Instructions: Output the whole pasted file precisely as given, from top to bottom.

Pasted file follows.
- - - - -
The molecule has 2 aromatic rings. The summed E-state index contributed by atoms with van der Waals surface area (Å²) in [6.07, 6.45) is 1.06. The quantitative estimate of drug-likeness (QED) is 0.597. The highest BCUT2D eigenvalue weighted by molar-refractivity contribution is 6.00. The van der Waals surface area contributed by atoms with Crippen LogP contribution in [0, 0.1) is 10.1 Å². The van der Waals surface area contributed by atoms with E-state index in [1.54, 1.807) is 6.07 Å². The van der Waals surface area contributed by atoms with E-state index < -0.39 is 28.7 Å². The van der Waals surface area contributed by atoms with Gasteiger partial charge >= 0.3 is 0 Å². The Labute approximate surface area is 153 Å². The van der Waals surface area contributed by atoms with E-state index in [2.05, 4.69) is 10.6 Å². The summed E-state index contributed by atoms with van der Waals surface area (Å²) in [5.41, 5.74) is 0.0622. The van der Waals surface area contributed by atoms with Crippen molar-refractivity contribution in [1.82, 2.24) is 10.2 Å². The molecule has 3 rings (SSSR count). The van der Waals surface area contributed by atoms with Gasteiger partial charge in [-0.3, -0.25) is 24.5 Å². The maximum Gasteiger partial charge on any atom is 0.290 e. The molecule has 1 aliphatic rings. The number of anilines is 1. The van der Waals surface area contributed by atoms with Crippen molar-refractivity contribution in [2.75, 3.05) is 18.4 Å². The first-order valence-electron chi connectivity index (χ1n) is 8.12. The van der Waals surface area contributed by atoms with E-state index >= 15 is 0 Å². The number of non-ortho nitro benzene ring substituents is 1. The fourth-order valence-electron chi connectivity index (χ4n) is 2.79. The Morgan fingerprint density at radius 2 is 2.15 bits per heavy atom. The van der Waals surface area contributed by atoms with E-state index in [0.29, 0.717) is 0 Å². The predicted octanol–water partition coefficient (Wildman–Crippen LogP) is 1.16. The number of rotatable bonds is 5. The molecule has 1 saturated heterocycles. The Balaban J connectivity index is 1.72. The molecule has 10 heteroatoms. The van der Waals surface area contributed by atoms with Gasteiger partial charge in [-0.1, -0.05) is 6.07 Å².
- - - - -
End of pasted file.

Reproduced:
The molecule has 2 aromatic rings. The summed E-state index contributed by atoms with van der Waals surface area (Å²) in [6.07, 6.45) is 1.06. The quantitative estimate of drug-likeness (QED) is 0.597. The highest BCUT2D eigenvalue weighted by molar-refractivity contribution is 6.00. The van der Waals surface area contributed by atoms with Crippen LogP contribution in [0, 0.1) is 10.1 Å². The van der Waals surface area contributed by atoms with E-state index in [1.54, 1.807) is 6.07 Å². The van der Waals surface area contributed by atoms with E-state index < -0.39 is 28.7 Å². The van der Waals surface area contributed by atoms with Gasteiger partial charge >= 0.3 is 0 Å². The Labute approximate surface area is 153 Å². The van der Waals surface area contributed by atoms with E-state index in [2.05, 4.69) is 10.6 Å². The summed E-state index contributed by atoms with van der Waals surface area (Å²) in [5.41, 5.74) is 0.0622. The van der Waals surface area contributed by atoms with Crippen molar-refractivity contribution in [1.82, 2.24) is 10.2 Å². The molecule has 3 rings (SSSR count). The van der Waals surface area contributed by atoms with Gasteiger partial charge in [-0.3, -0.25) is 24.5 Å². The maximum Gasteiger partial charge on any atom is 0.290 e. The molecule has 1 aliphatic rings. The number of anilines is 1. The van der Waals surface area contributed by atoms with Crippen molar-refractivity contribution in [2.75, 3.05) is 18.4 Å². The first-order valence-electron chi connectivity index (χ1n) is 8.12. The van der Waals surface area contributed by atoms with E-state index >= 15 is 0 Å². The number of non-ortho nitro benzene ring substituents is 1. The fourth-order valence-electron chi connectivity index (χ4n) is 2.79. The Morgan fingerprint density at radius 2 is 2.15 bits per heavy atom. The van der Waals surface area contributed by atoms with E-state index in [0.29, 0.717) is 0 Å². The predicted octanol–water partition coefficient (Wildman–Crippen LogP) is 1.16. The number of rotatable bonds is 5. The molecule has 1 saturated heterocycles. The Balaban J connectivity index is 1.72. The molecule has 10 heteroatoms. The van der Waals surface area contributed by atoms with Gasteiger partial charge in [-0.1, -0.05) is 6.07 Å².